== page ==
Analytics & Numbers Don’t Always Win the Day

The Stats Pros at FiveThirtyEight Crunch the Numbers to Predict Every Game in the Big Dance

In today’s society we have become obsessed with numbers, statistics, and predictive modeling. The popular website fivethirtyeight.com embodies our fascination with numbers and counts and predicts just about everything. Prior the the first game being played FiveThirtyEight will present the entire bracket with the percentage chance of each team to win every game they could potentially play.

This is cool to check out and I guess helps odds makers in Las Vegas and potential suckers (i.e., gamblers) that will throw down cold hard cash on the games hoping for a big score. But as we have already established there are many upsets throughout the tourney and all the fancy statistics in the world can’t predict all of them correctly. Number crunching cannot account for things like will, drive, momentum, anxiety, concentration, or stress. Additionally, no stats can offset or an off shooting night where your team shoots 2-25 on 3’s and your opponent makes 17-20. Statistics only go so far.

Recruiting Take-Away

In order to help align companies with the right hire at the right time (or i.e., foster successful ‘marriages’), in recruiting, often folks must go beyond doing Boolean searches and keyword matching on resumes and job descriptions. Sometimes the numbers can be misleading and don’t tell us the entire story. 

Unpredictability is Attractive

Danny Manning and the ‘Miracles’ Won the Championship in 1988 as an 8 Seed

Another primary reason the Big Dance is so popular is that it offers people the chance to break away from the mundane parts of life and follow an event (lasting 3 weeks) that isn’t easy to predict. The sense that the title is up for grabs and those that embrace a little creativity can gain the edge is a hallmark of the tournament and is often embraced by the American public.

It’s also the case that often people become passionate about teams they may have known little about prior to the tournament. This can be inspiring and is super-charged by the inundation of social media outlets where people can express their thoughts and feelings about the games in real-time. Life can get pretty boring when it’s easy to predict outcomes before they happen. The magic of March Madness is in fact – the Madness.

Recruiting Take-Away

The world of recruiting is often unpredictable, fluid, and subject to major shifts in methods that work on a dime. As staffing, recruiter and sourcing expert Dean Da Costa often says he is, “Finding what cannot be found.” Effective recruiters and sourcers use their creativity to see potential and ‘fit’ where others may overlook great candidates. Also, superior recruiters embrace the fickleness of recruiting and are motivated to do whatever it takes to get the job done.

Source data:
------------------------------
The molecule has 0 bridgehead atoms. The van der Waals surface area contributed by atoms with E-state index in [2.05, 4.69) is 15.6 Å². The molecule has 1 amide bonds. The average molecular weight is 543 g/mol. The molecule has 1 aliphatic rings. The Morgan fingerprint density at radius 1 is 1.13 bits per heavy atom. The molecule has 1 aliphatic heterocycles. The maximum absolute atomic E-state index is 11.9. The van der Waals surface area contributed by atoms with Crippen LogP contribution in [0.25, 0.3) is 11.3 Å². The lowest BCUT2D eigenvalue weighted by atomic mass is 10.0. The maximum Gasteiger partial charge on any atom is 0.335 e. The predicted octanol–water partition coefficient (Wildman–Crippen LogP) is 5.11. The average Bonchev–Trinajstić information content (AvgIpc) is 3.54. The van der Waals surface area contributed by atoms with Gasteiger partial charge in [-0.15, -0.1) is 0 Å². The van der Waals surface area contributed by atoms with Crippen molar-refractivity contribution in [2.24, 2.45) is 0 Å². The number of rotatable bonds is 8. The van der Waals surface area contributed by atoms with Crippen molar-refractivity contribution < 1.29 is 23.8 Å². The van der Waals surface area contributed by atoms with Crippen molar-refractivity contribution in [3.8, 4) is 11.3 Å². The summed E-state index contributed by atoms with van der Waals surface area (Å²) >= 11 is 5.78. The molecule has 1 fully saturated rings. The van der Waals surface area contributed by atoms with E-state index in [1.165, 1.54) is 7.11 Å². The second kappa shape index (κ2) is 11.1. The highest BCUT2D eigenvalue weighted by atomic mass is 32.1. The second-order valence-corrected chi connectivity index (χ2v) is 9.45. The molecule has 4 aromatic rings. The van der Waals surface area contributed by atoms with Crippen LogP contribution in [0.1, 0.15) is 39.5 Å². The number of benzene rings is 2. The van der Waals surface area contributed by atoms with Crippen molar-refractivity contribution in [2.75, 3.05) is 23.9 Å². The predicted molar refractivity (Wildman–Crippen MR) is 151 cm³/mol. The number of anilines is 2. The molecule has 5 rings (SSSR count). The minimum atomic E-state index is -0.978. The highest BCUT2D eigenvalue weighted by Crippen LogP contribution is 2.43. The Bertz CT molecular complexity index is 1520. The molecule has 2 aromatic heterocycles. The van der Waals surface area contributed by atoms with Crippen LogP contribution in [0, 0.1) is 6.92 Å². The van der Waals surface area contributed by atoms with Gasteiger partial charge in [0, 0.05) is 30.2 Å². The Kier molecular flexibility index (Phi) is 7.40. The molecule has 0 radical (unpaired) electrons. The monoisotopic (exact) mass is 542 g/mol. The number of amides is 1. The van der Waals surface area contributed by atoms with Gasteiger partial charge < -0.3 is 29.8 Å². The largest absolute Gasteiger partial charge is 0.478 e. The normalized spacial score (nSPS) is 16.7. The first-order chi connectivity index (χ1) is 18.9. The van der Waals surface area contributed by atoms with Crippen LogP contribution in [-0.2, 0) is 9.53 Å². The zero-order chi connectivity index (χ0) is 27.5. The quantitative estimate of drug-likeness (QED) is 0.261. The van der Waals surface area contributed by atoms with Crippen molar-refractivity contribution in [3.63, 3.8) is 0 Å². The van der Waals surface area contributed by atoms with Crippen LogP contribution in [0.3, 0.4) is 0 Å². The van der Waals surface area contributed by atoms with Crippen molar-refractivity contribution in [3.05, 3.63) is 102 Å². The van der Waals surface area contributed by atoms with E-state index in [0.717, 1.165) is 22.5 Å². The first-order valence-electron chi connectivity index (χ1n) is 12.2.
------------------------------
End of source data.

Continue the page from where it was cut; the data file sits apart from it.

We Like to be Part of a Tribe

Kentucky forward Anthony Davis (23) and Kansas center Jeff Withey (5) jump for the opening tip-off during the first half of the NCAA Final Four tournament college basketball championship game Monday, April 2, 2012, in New Orleans. (AP Photo/David J. Phillip)

Finally, another key reason why March Madness is one of the top 5 events in American culture every year is the fact that it allows people to feel connected to each other. There are so many things in our society, culture, and politics that divide us, but sports can be a venue that truly brings us together. The Big Dance offers at least 3 opportunities for encouraging social connection among people we know and some we don’t:

  • Alumni Pride: there’s a sense of pride that goes along with following one’s Alma mater in the NCAA Tournament – By following teams for 4 months people can be part of the entire journey and feel connected to something bigger than themselves
  • Filling out Brackets, Gambling, and Friendly Wagers: a major part March Madness is competing with your friends, colleagues, and others in your orbit–seeing who can pick the most winners for all the games
  • Get Behind Underdogs and/or Teams that Endure You: Whether in the virtual world through social media, or in-person at your local tavern, or by those in attendance at the games there’s a tendency for people to rally behind underdogs and other teams that have a good story that people can identify with; a common purpose is established

There’s value in being a part of something bigger and more ‘grand’ than yourself and March Madness offers a forum that fosters social connection.

Recruiting Take-Away

Successful recruiters take great pride in having close connections with their placements and clients and actively growing their ‘tribe’. Recruiting is a people business and keeping in contact with tribe members is a key part of their daily lives. Also, HR professionals should constantly be thinking of ways to bring individuals and groups together so cohesiveness and a common purpose can be achieved. What’s more, recruiters shouldn’t lose site of the fact that they need to work at meeting people ‘where they are’. 

In Summary

Whether or not you follow March Madness closely (or at all) it’s undeniable that it is a gigantic sporting event that gains the nation’s attention for three weeks and can provide many useful lessons for recruiters, sourcers, and HR professionals.